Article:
In order to determine any variations in the level 24 a device has been attached thereto which is in the form of an electric circuit 30. This circuit includes a source 3| which is connected by a wire 32 to the metal of the pipe 22. The wire 33 from the source passes into an indicator or recording gauge 34 which has an electrode 35 projecting therefrom. This electrode passes thru an insulator 36 and has a portion 31 extending downwardly inside of the standpipe 22. This circuit would be opened as it has 'just been described but as the mud rises in-the pipe 22 it would form a connection between the electrode 31 and the pipe 22 which forms the other electrode of the circuit. which would pass thru the drilling mud would depend upon the elevation to which the mud rises around the electrode 31 and therefore the indicator 34 can be suitably calibrated so that it will give an accurate indication of the elevation to which the mud rises around the electrode 31.

If desired a suitable alarm or signal such as the horn 39 can be connected into the circuit so as to be sounded when the current passing thru the circuit increases to a predetermined amount. This alarm might not operate immediately upon a slight rise but when the rise is sufficient to indicate that danger was approaching, then the circuit could be arranged to send the alarm.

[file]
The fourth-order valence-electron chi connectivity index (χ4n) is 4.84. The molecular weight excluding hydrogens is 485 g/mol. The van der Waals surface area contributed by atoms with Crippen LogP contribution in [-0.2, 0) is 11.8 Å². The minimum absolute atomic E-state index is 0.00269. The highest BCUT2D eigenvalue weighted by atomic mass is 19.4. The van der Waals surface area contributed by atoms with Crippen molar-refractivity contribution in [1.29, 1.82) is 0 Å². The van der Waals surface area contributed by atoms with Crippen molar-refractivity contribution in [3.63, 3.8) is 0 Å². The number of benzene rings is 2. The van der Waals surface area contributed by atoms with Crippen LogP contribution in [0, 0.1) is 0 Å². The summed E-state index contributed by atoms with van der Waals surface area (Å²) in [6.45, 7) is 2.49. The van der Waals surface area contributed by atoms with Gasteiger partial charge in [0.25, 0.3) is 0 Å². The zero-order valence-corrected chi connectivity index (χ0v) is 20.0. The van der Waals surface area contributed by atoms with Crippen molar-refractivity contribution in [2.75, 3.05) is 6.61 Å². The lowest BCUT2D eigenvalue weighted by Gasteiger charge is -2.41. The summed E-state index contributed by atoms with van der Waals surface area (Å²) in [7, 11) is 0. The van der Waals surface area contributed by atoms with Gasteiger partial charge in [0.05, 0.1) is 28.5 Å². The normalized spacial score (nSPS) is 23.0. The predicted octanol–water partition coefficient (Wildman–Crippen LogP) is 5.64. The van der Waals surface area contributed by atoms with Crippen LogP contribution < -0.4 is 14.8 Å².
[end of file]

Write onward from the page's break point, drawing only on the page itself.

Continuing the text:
The gauge or indicator 34 may be of any desired type, the present one having a needle indicator 4D thereon which can be readily observed The amount of current gas would naturally A recording gauge could be utiof discharge is constant. This construction prevents the loss of mud whilethe drill stem is being withdrawn by trapping the mud which rises due to friction with the drill stem.

Fig. 2 is quite similar to Fig. 1 but indicates the return line It as having been formed with a U portion 45 from which the stand pipe 22 rises. The upper end 46 of the standpipe maybe utilized to receive any suitable type of liquid level indicator. The upper end 46 may be closed to form a pressure chamber, a suitable pressure gauge attached, and a variation in this gauge utilized to indicate variation in the elevation 24 of the column of mud 23 in the standpipe. Fig. 5'

shows a float 52 pivoted at 53 to move with the liquid level to actuate a gauge such as 50'.